Franchising and licensing are often appealing models for businesses looking to expand. With either model, a franchisor or licensor can broaden the reach of their business without having to rely solely on their own capital. However, it is important that the two models be contrasted as against the legal framework within which they each operate.
In provinces that have franchise legislation, a franchisor is required to follow a certain set of requirements including delivering a disclosure document to a prospective franchisee. The disclosure obligations are relatively onerous and require that a franchisor disclose all material facts relating to the franchise being granted.
A business owner may find the disclosure requirements cumbersome and instead opt to license their brand on the assumption that this is a viable alternative to franchising. Unfortunately, without proper legal advice, this assumption may prove to be a costly mistake.
Section 1(1)(d) of the Franchises Act (Alberta) defines a “franchise” as a right to engage in a business:
- in which goods or services are sold or offered for sale or are distributed under a marketing or business plan prescribed in substantial part by the franchisor or its associate;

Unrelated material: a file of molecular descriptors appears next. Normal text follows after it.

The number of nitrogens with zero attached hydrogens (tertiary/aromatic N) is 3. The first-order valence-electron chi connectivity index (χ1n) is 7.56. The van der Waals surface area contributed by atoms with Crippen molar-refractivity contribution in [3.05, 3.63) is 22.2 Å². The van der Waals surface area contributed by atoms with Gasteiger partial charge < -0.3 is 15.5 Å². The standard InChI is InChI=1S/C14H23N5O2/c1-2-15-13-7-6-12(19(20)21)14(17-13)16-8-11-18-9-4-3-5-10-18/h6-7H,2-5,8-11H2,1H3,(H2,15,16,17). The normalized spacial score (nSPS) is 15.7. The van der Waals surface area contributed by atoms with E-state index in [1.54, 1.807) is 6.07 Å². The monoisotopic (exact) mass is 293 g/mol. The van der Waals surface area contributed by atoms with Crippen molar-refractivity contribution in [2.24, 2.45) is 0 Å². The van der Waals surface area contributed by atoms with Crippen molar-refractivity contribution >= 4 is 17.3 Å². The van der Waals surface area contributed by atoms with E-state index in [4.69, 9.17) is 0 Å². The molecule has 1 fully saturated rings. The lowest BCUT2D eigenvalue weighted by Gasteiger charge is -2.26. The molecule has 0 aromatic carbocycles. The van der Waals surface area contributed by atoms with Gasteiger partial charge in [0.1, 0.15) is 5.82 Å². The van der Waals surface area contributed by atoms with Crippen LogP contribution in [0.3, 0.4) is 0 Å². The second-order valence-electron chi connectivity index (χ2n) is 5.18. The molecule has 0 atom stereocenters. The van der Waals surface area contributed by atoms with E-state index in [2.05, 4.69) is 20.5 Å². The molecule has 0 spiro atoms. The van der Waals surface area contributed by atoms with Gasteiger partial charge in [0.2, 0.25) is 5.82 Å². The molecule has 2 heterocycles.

- that is substantially associated with a trademark, service mark, trade name, logotype or advertising of the franchisor or its associate or designating the franchisor or its associate; and
- that involves
- a continuing financial obligation to the franchisor or its associate by the franchisee and significant continuing operational controls by the franchisor or its associate on the operations of the franchised business, or
- the payment of a franchise fee.
As evidenced above, the law does not focus on the specific way that you refer to an agreement or the headings you use. If you sign a “license agreement”, but the substance of such an agreement is that of the grant of a franchise (determined through the satisfaction of the test above), then you are required to abide by franchise laws. In the unfortunate event that a licensor grants a license that is, in fact, a franchise, then the licensor may be exposed to a claim from its licensee for cancellation of the license agreement in the future along with an obligation to reimburse the licensee for any net losses that it has incurred over a certain period of time in acquiring, setting up and operating its licensed business.
Invitation for Discussion:
If you would like to discuss this article in greater detail, or any other business law matter, please do not hesitate to contact one of the lawyers in the Business Law group at Nerland Lindsey LLP.
Note that the foregoing is for general discussion purposes only and should not be construed as legal advice to any one person or company. If the issues discussed herein affect you or your company, you are encouraged to seek proper legal advice.